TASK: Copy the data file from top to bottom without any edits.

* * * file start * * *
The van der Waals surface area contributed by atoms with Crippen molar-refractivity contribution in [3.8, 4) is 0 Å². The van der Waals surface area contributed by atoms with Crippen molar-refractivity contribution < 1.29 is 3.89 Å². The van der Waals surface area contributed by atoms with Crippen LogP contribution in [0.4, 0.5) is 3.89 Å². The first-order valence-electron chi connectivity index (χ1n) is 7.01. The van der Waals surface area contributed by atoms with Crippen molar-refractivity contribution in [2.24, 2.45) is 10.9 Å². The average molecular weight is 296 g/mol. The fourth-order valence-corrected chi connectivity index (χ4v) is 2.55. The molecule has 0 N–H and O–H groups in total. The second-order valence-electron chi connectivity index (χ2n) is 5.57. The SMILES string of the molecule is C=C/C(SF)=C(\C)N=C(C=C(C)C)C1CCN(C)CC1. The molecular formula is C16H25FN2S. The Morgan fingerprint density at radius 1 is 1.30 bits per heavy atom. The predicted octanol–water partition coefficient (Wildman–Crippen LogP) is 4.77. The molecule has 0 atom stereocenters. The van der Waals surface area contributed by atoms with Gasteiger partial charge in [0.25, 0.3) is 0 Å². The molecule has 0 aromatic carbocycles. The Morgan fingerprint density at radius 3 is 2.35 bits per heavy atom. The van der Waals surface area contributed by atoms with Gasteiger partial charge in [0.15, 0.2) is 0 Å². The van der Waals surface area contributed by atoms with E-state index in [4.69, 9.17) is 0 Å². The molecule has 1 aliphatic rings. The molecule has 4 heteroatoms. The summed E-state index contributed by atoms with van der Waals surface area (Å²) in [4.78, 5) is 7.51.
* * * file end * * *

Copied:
The van der Waals surface area contributed by atoms with Crippen molar-refractivity contribution in [3.8, 4) is 0 Å². The van der Waals surface area contributed by atoms with Crippen molar-refractivity contribution < 1.29 is 3.89 Å². The van der Waals surface area contributed by atoms with Crippen LogP contribution in [0.4, 0.5) is 3.89 Å². The first-order valence-electron chi connectivity index (χ1n) is 7.01. The van der Waals surface area contributed by atoms with Crippen molar-refractivity contribution in [2.24, 2.45) is 10.9 Å². The average molecular weight is 296 g/mol. The fourth-order valence-corrected chi connectivity index (χ4v) is 2.55. The molecule has 0 N–H and O–H groups in total. The second-order valence-electron chi connectivity index (χ2n) is 5.57. The SMILES string of the molecule is C=C/C(SF)=C(\C)N=C(C=C(C)C)C1CCN(C)CC1. The molecular formula is C16H25FN2S. The Morgan fingerprint density at radius 1 is 1.30 bits per heavy atom. The predicted octanol–water partition coefficient (Wildman–Crippen LogP) is 4.77. The molecule has 0 atom stereocenters. The van der Waals surface area contributed by atoms with Gasteiger partial charge in [0.25, 0.3) is 0 Å². The molecule has 0 aromatic carbocycles. The Morgan fingerprint density at radius 3 is 2.35 bits per heavy atom. The van der Waals surface area contributed by atoms with Gasteiger partial charge in [0.15, 0.2) is 0 Å². The van der Waals surface area contributed by atoms with E-state index in [4.69, 9.17) is 0 Å². The molecule has 1 aliphatic rings. The molecule has 4 heteroatoms. The summed E-state index contributed by atoms with van der Waals surface area (Å²) in [4.78, 5) is 7.51.